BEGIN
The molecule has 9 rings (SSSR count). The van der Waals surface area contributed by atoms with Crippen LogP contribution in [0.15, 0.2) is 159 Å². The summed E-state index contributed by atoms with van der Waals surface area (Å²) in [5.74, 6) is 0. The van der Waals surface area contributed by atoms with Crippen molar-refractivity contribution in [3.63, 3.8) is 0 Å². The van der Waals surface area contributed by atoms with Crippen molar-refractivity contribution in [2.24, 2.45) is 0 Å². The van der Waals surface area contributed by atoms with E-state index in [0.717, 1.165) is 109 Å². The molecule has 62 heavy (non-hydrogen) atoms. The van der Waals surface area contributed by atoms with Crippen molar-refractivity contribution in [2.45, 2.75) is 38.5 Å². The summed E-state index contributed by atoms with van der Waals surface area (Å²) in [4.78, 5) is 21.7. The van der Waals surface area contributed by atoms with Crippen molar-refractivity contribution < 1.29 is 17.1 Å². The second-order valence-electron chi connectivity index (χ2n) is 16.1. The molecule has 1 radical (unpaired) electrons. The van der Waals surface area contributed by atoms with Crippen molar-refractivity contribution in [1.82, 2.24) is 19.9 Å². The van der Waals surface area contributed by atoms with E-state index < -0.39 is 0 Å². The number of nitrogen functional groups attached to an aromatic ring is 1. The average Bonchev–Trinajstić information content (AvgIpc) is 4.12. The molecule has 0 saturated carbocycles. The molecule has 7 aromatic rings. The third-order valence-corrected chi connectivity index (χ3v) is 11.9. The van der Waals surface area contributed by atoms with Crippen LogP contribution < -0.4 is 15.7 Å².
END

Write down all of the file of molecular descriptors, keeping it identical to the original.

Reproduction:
The molecule has 9 rings (SSSR count). The van der Waals surface area contributed by atoms with Crippen LogP contribution in [0.15, 0.2) is 159 Å². The summed E-state index contributed by atoms with van der Waals surface area (Å²) in [5.74, 6) is 0. The van der Waals surface area contributed by atoms with Crippen molar-refractivity contribution in [3.63, 3.8) is 0 Å². The van der Waals surface area contributed by atoms with Crippen molar-refractivity contribution in [2.24, 2.45) is 0 Å². The van der Waals surface area contributed by atoms with E-state index in [0.717, 1.165) is 109 Å². The molecule has 62 heavy (non-hydrogen) atoms. The van der Waals surface area contributed by atoms with Crippen molar-refractivity contribution in [2.45, 2.75) is 38.5 Å². The summed E-state index contributed by atoms with van der Waals surface area (Å²) in [4.78, 5) is 21.7. The van der Waals surface area contributed by atoms with Crippen molar-refractivity contribution < 1.29 is 17.1 Å². The second-order valence-electron chi connectivity index (χ2n) is 16.1. The molecule has 1 radical (unpaired) electrons. The van der Waals surface area contributed by atoms with Crippen molar-refractivity contribution in [1.82, 2.24) is 19.9 Å². The van der Waals surface area contributed by atoms with E-state index < -0.39 is 0 Å². The number of nitrogen functional groups attached to an aromatic ring is 1. The average Bonchev–Trinajstić information content (AvgIpc) is 4.12. The molecule has 0 saturated carbocycles. The molecule has 7 aromatic rings. The third-order valence-corrected chi connectivity index (χ3v) is 11.9. The van der Waals surface area contributed by atoms with Crippen LogP contribution < -0.4 is 15.7 Å².